Advocacy Continues to Defend Healthcare from Harmful Federal Policies

President Joe Biden Dec. 10 signed legislation to postpone several proposed cuts in Medicare rates recently approved by Congress. The MHA and the American Hospital Association had urged lawmakers to delay the cuts that would have taken effect Jan. 1 due to …


Virtual Breakthrough

Discuss Approaches to Pandemic, Workforce Challenges at MHA Breakthrough

In a recent video message, MHA CEO Brian Peters shared his thoughts about the MHA’s commitment to helping hospitals and health systems deal with the effects of the pandemic and the value of convening in person to study challenges, learn from


COVID-19 Impact on Strategic Planning Focus of Webinar

Hospital and health system boards will face challenges as the world transitions from a multiyear pandemic to confronting an endemic disease. The industry is experiencing instability and near-constant change: innovation in medicine and service delivery, new competitors, payer upheaval, renewed scrutiny on …


Two-part Webinar Will Review Challenging Accreditation Standards Jan. 13

The Centers for Medicare & Medicaid Services and other regulatory agencies are continually revising requirements that result in changes to The Joint Commission (TJC) standards. In addition, there are problematic areas that are commonly reviewed on TJC surveys that require additional education and …


MHA Creates COVID-19 Social Media Toolkit for Hospitals

As hospitals and health systems across Michigan continue communication efforts around COVID-19 and the importance of getting vaccinated this winter season, the MHA has developed a downloadable social media toolkit with posts and graphics for healthcare organizations to share across digital …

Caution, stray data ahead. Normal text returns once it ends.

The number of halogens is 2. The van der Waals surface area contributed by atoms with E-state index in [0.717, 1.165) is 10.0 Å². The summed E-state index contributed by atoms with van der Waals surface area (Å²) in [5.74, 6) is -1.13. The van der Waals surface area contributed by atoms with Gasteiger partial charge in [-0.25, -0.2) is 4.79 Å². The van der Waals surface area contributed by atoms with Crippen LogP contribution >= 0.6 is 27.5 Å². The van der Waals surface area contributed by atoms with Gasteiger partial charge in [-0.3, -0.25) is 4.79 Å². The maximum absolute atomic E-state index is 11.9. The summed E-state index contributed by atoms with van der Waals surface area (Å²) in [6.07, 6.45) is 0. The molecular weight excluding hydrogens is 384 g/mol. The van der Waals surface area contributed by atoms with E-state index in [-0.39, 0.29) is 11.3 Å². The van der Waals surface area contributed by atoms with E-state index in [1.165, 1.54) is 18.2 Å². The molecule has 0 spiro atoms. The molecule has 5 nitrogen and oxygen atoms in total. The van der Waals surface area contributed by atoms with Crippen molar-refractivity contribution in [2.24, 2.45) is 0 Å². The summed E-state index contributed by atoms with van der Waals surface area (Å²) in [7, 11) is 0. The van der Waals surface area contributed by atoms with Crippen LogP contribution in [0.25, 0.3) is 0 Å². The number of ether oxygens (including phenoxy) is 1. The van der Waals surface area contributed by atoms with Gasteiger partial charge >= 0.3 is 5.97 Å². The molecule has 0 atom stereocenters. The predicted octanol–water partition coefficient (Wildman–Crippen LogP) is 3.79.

Recording Available of Event Outlining Collection of SOGI Data Best Practices

MHA members were among those who virtually attended the webinar Collection of Sexual Orientation Gender Identity Data Best Practices for the Acute Care Setting. The event was hosted Nov. 10 by the Michigan Public Health Institute, the Michigan State University Institute for Health Policy, the MHA …


Mental Health and Resilience for Health Care Workers During the HolidaysAbilitiCBT Logo

Mental health is central to everything. This is a definitive statement because it is so true. Mental health is central to our quality of life, relationships, work experience and even participation in the economy. Many people take it for granted, but if there is any benefit to the strain of the past twenty months, it is that it …


Trustee Insights Highlights Crisis Standards of Care, Community Investment

The latest edition of Trustee Insights, the monthly digital package from the American Hospital Association, is now available. This month’s issue features an article on crisis standards of care. In this severe pandemic, one of the most challenging demands that many hospitals may face is …


MHA SVP Adam Carlson speaks with WWMT-TV on SB 759

Headline Roundup: Week of Dec. 13 for COVID-19 in Michigan

The MHA has been actively fielding and responding to media requests related to the surge of COVID-19 cases and hospitalizations, and workforce sustainability challenges. …


The Keckley Report

Paul Keckley

Inflation and Healthcare: Prices Matter

“Medical care services- one of two components of the Medical Care Index in the United States- increased 2.1% for the 12 months ending November 2021, after rising 3.2% in 2020 and 5.1% in 2019 over the same time period …

“A one-month or one-year look-back period doesn’t tell the full story for healthcare.”